2007 One Fly Event History
Butcher Takes Individual Title
Team USA wins team competition
By Michael Pearlman, Jackson Hole News & Guide
Although the conditions were tough for anglers in the annual Jackson Hole One Fly competition last weekend, Dennis Butcher wasn’t complaining.
One day after scoring a meager 50 points on the section of the Snake River between South Park and the Pritchard Creek boat ramp, Butcher’s luck changed dramatically on the South Fork of the Snake. The Jackson physician landed three fish longer than 20 inches to score a whopping 906 pints in the canyon section of the South Fork, earning him top amateur-angler honors at the annual fundraising event.
“Everything happened right away,” said Butcher, who also landed the biggest-fish award for the second straight year with a 23-inch trout he caught during his two-hour bonanza. “It was my best day on the water ever.”
Butcher used a Marabou Minnow streamer tied by guide Jay Buchner during several hours of hot fishing on Sunday. Before losing his fly midway through the afternoon, Butcher had pulled in 23-, 21-, and 20-inch trout, as well as a pair of 18-inch trout. His two-day total of 953 points was 147 points higher than Walter Ungermann, the second-place finisher. Ungermann also used Buchner’s Marabou Minnow and scored 551 points on the South Fork on Saturday. The 2-1/2-inch fly features Marabou feathers with brown and white-olive coloring with a flashy tail and collar.
“When it’s dry it looks like a powder puff, but when it’s wet it has a minnow-like profile,” Buchner said.
“To a certain degree, it’s matching the type of minnows that are readily available to them this time of year.”
Ungermann’s two-day score of 806 points helped carry his Team USA to a decisive 661-point victory in the 40-team field, with Butcher’s Fishscalers team second and Thomas & Thomas third with 1,514 points.
The annual invitation-only event features teams of four anglers fishing 12 river sections stretching from Jackson Lake Dam to the South Fork of the Snake in Idaho. During the competition, anglers are allowed to use only a single fly each day. If the fly is lost or destroyed, competitors must retire from the day’s competition. Points are awarded based on the size and number of fish caught.
With unseasonably high releases from Jackson Lake Dam combining with rainstorms that occurred three days before the competition began, most competitors and guides agreed that condition were far from ideal. Anglers who had the misfortune of drawing the section of the Snake River Canyon between West Table and Sheep Gulch battled flows averaging 6,300 cubic feet per second and one guide reported rowing past a surfer on the Lunch Counter wave, a rare sight for September.
“There were more skunks on the Snake than there have been since the last time we had a total mud year,” said Jeff Currier, fly shop manager at Jack Dennis Outdoor shop. “The storms we had blew out the Buffalo Fork, Gros Ventre and the Hoback. It gets better each day, but it’s not a 48-hour thing.”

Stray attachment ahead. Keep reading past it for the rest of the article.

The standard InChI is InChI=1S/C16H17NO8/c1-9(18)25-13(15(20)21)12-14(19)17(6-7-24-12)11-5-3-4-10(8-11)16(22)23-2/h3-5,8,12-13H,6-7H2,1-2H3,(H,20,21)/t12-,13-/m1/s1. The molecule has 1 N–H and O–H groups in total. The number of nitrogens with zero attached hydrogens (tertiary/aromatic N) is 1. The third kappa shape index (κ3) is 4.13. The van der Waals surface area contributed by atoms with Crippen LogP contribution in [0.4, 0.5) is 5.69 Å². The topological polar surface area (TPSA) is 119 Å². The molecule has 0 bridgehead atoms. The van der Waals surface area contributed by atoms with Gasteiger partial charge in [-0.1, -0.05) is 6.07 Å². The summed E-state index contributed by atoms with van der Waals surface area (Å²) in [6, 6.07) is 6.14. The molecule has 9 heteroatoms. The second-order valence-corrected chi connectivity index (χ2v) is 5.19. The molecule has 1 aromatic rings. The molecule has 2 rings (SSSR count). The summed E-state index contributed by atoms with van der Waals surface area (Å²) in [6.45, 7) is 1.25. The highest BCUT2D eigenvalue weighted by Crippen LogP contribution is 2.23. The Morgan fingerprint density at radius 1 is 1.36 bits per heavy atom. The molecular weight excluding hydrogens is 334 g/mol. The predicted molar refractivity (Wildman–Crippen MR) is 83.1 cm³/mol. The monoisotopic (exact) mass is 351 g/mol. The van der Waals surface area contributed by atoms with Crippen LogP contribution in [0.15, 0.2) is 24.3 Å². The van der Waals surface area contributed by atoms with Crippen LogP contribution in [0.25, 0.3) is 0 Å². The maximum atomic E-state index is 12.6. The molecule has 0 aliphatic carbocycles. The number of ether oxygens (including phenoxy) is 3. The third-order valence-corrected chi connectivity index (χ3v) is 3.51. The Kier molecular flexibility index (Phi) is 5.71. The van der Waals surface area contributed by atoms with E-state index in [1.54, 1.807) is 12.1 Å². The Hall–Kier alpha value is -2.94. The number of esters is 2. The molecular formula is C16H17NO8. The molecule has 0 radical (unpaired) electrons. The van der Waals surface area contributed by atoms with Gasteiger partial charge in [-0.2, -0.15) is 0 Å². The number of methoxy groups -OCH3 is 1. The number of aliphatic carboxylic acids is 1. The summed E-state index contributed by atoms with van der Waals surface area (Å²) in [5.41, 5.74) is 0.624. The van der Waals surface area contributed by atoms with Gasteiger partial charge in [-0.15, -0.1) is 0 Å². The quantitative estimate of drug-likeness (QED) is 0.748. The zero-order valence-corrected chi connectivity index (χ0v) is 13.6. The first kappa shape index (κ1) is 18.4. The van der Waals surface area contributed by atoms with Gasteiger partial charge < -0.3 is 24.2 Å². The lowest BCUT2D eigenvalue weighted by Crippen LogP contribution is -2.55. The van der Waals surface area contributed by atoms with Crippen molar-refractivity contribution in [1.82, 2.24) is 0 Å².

Competing as a participant for the first time was guide Will Dornan, owner of the Snake River Angler and his mother, Ellen Wilson Tambor, who quickly became addicted to the sport after Dornan gave her unlimited guided trips for life with his staff. Wilson Tambor quickly became a regular in the outfitter’s shop this summer, developing an addiction to fly fishing that was reinforced during the weekend of friendly competition.
“He spawned my interest, and now I’m done. I’m hooked,” Wilson Tambor said of her new passion for fly fishing. “When we’re on the river, all that other stuff isn’t there. It’s all about fishing.”
Wilson Tambor even managed to outscore her son on Sunday, scoring 31 points to Dornan’s 27.
Though the total amount raised by the event wasn’t available Tuesday, organizers expected to match the $200,000 the 2006 event raised through sponsorships, entry frees and an auction on Friday night. All proceeds benefit the One Fly Capital Foundation, which funds stream enhancement projects in the Snake River drainage. Those funds are matched by the nonprofit National Fish and Wildlife Foundation. Last year’s projects included restoration work of Six Springs Creek in Driggs, Idaho, and continued rehabilitation work on Flat Creek as it runs through the town of Jackson.
Third-generation fishing guide Boots Allen received the Carmichael-Cohen Memorial Guide award while Stan Chatham won the Crosby-Carlsberg award for his dedication and commitment to the One Fly. Cole Sutheimer of South Fork Outfitters was the top Idaho guide, with his boats earning a two-day total of 1,697 points. Dean Burton of Westbank Anglers was the top Wyoming guide with 1,154 points. Dave Dierdorf of the LA Rods was the professional individual champion with a two-day total of 855 points.
The article is reprinted with the permission of the Jackson Hole News and Guide
The Marabou Minnow is a fly pattern that was inspired by a Jack Gartside pattern called the Marabou Soft Hackle. Jack’s pattern was designed to be sparse with very little flash and have great action. It works well, but it’s sparse design didn’t lend itself to being a ‘Fish All-Day’ One Fly pattern. Jay Buchner expanded the idea to include significant flash and a fuller, more dense 2-color marabou body and a tungsten bead. The marabou body was reinforced, so it would hold up to a full One Fly day. The result is a enticing minnow silhouette that seems to work quite well. This fly was used by both the 1st – both days and 2nd – 1 day place individuals.